Scientists have found that the way an adult learns a foreign language can affect the way their brain processes the language. Adults who undergo immersion, where they are completely surrounded by language examples, tend to have brain processes similar to that of native speakers.
These results of the brain study, published in PLoS ONE, indicate that immersion learning is more effective than traditional classroom studies. Good news for expats, who have a higher likely-hood of being immersed in a language. The research also suggests that language knowledge can become consolidated in our brains, much like learning to ride a bike or how to play a musical instrument.
“We have confirmed that adults learning a foreign language can come to rely on the same brain mechanisms as native speakers of a language, and that this could be true even for those parts of a foreign language that are particularly difficult to learn, such as its grammar,” explains Michael Ullman, Ph.D., a professor of neuroscience at GUMC and senior investigator of the studies.
Though the research confirms that adult language learners may be able to achieve native-like processing of grammar, it isn’t clear how they can achieve this. The question is whether classroom learning with many grammar explanations is more or less beneficial than immersion exposure, where there are no explanations but a lot of language examples?
Previous studies have found that classroom exposure results in better learning than immersion. However no studies have looked at the brain mechanisms after different types of learning. For the study participants were taught a simple, made-up language with grammar rules similar to actual languages but different from their native English. The results showed that only immersion led to full native-like brain processing of grammar.
“So if you learn a language you can come to use native language brain processes, but you may need immersion rather than classroom exposure,” said Ullman.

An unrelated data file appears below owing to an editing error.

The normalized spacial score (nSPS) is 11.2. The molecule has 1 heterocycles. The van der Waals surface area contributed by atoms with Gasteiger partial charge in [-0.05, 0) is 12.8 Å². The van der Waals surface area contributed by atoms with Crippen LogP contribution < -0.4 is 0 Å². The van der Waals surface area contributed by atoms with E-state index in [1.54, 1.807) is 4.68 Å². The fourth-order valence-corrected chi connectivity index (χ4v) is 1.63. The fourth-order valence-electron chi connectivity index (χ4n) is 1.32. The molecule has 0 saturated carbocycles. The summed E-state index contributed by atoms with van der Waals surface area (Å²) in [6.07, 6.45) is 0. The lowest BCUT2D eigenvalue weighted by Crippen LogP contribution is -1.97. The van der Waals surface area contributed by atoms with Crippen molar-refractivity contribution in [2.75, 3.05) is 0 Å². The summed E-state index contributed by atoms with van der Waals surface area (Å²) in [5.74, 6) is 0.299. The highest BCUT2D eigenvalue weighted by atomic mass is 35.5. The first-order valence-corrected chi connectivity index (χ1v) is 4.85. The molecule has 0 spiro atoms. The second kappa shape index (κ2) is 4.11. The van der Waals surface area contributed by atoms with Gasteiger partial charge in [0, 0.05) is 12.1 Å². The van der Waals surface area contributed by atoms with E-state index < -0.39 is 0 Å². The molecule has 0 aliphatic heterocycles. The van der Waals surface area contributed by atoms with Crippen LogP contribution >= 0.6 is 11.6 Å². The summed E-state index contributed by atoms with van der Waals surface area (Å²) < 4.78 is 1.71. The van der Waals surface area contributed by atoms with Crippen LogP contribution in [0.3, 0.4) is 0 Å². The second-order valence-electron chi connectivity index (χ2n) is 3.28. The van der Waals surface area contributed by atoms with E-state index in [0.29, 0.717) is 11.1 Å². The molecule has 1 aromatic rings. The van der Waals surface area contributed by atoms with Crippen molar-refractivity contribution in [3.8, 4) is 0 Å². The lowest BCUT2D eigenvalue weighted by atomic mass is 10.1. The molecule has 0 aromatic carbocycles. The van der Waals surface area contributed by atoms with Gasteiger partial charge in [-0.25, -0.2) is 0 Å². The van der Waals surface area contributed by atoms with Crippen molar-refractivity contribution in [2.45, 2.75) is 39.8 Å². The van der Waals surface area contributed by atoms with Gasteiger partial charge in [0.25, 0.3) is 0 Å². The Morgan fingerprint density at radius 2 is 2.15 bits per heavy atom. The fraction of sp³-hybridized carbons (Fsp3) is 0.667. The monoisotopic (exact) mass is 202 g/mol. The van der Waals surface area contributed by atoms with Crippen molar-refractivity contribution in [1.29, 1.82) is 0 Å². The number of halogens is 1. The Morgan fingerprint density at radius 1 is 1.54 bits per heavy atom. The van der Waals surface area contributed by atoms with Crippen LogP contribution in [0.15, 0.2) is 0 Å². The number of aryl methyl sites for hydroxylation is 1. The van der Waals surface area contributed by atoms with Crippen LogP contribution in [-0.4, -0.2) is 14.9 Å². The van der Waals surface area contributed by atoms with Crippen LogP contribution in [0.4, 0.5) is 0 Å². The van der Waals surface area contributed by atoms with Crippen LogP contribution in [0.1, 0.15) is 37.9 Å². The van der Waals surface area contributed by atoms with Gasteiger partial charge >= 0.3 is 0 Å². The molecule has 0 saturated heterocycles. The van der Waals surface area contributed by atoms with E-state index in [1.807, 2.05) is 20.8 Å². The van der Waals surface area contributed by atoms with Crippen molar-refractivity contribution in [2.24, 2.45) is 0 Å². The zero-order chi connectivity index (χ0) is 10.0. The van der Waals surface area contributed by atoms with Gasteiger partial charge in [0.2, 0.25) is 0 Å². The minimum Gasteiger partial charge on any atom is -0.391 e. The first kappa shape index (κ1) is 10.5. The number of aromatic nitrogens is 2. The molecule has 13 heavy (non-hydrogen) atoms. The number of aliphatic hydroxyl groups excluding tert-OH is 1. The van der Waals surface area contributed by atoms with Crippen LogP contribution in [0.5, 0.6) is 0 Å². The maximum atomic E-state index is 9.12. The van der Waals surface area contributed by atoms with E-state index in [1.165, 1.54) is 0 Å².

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This study asked an additional question: What happens after you’ve reached a high proficiency in a foreign language, if you’re not regularly exposed to it? Do you lose the use of any native-language brain mechanisms you’ve attained?
The researchers called the study participants back five months after the end of the study, without prior warning. Because the language was made up, the scientists were sure participants had had no exposure to it in those five months. The results were quite surprising in that participants became more native-like in their brain processing of grammar. This was true of both classroom and immersion groups. Though only the immersion group showed full native processing.
Ullman believes that, over time, memory of the language was “consolidated” in the brain. He says this process is probably similar to the consolidation of many other skills that a person might learn, such as learning to ride a bike or play a musical instrument.
For expatriates this is good news as most will be in an immersion situation when trying to learn a new language. This will result in them processing grammar like a native speaker and retaining the language even after a period of no exposure to it.